Mother-Work: Women, Child Welfare, and the State, 1890-1930
by Molly Ladd-Taylor
University of Illinois Press, 1994
Cloth: 978-0-252-02044-5 | Paper: 978-0-252-06482-1
Library of Congress Classification HV741.L33 1994
Dewey Decimal Classification 362.710973

Early in the twentieth century, maternal and child welfare evolved from a private family responsibility into a matter of national policy. In Mother-Work, Molly Ladd-Taylor explores both the private and public aspects of child-rearing, using the relationship between them to cast new light on the histories of motherhood, the welfare state, and women's activism in the United States.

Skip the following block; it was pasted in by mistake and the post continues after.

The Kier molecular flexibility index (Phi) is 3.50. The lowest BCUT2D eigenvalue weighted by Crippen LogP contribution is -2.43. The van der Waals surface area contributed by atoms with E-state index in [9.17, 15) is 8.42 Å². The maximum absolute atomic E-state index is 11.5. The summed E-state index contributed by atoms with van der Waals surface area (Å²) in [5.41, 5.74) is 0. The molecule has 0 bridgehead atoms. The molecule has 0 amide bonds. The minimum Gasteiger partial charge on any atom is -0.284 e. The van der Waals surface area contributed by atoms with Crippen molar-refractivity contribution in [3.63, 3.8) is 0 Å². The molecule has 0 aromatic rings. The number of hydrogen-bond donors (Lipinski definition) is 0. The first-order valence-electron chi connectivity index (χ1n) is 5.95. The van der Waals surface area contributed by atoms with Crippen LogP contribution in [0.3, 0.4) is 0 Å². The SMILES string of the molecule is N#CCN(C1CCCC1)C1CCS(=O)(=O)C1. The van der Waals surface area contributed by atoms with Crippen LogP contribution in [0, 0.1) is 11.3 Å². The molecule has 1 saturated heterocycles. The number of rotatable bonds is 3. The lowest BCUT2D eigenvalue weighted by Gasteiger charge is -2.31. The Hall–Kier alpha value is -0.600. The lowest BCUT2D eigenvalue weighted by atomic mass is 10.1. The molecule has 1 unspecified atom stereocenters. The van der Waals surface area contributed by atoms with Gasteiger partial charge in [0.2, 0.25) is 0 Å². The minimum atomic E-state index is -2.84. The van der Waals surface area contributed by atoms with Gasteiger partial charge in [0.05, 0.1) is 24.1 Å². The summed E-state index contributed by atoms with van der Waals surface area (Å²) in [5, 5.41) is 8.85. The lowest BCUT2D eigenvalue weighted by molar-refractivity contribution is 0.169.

She argues that mother-work, "women's unpaid work of reproduction
and caregiving," motivated women's public activism and "maternalist"
ideology. Mothering experiences led women to become active in the development of public health, education, and welfare services. In turn, the advent of these services altered mothering in many ways, including by reducing the infant mortality rate.

See other books on: 19th Century | Child rearing | Child welfare | Motherhood | Women
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